Happy 50th birthday, NASA! The National Aeronautics and Space Administration was founded on today's date in 1958, and began operation on October 1.
While classical music isn't exactly NASA's gig, it could turn out to be an intergalactic force in the art, thanks to the recording that's hurtling out of the solar system aboard the Voyager space probe. The record includes a variety of natural sounds, such as those made by waves, wind, thunder, and animals. It offers spoken greetings from Earth-people in fifty-five languages. And there is music from different cultures and eras, including a number of classical titles:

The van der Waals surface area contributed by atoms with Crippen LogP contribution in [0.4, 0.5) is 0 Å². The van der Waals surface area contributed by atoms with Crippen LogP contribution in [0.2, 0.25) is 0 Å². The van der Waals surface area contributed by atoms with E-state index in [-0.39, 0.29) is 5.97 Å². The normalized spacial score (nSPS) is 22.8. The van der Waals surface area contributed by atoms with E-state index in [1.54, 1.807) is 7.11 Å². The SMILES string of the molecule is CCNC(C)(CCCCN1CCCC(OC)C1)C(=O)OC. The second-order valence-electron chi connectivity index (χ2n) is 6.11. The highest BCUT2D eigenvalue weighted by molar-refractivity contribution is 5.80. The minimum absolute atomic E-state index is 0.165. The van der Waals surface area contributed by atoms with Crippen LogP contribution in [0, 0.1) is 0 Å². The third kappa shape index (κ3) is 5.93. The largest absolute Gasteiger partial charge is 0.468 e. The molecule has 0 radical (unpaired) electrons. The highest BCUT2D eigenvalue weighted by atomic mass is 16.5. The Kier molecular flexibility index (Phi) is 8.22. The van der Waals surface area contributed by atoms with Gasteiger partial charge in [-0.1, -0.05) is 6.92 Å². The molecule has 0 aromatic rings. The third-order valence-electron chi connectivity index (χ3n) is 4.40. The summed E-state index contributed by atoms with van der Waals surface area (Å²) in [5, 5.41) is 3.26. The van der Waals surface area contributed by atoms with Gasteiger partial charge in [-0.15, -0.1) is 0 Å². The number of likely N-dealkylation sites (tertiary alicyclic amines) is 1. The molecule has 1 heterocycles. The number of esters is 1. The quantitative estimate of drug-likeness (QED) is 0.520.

Bach, Brandenburg Concerto No. 2 from the Munich Bach Orchestra.
Bach, "Gavotte" from the Partita No. 3 in E, performed by Arthur Grumiaux.
Mozart, The Magic Flute, Queen of the Night aria, with soprano Edda Moser.
Stravinsky, The Rite of Spring, Sacrificial Dance, Igor Stravinsky, conductor.
Bach, Well-Tempered Clavier, Book 2, Prelude and Fugue No.1 in C, Glenn Gould, piano.
Beethoven, Fifth Symphony Otto Klemperer, conductor.
Holborne, The Fairie Round, performed by David Munrow and the Early Music Consort
Beethoven, String Quartet No. 13 in B flat, Opus 130, Cavatina, Budapest String Quartet.
Here's the complete list from NASA's website. Not a bad mix for alien life forms to sample. Assuming they still have a turntable!
Recent post intercepted from Planet Zzargh-Rrolppe 7: "Klemperer doing Beethoven Five? Aren't those tempos kind of slow? Hey, and what's with the whole sampler album thing...."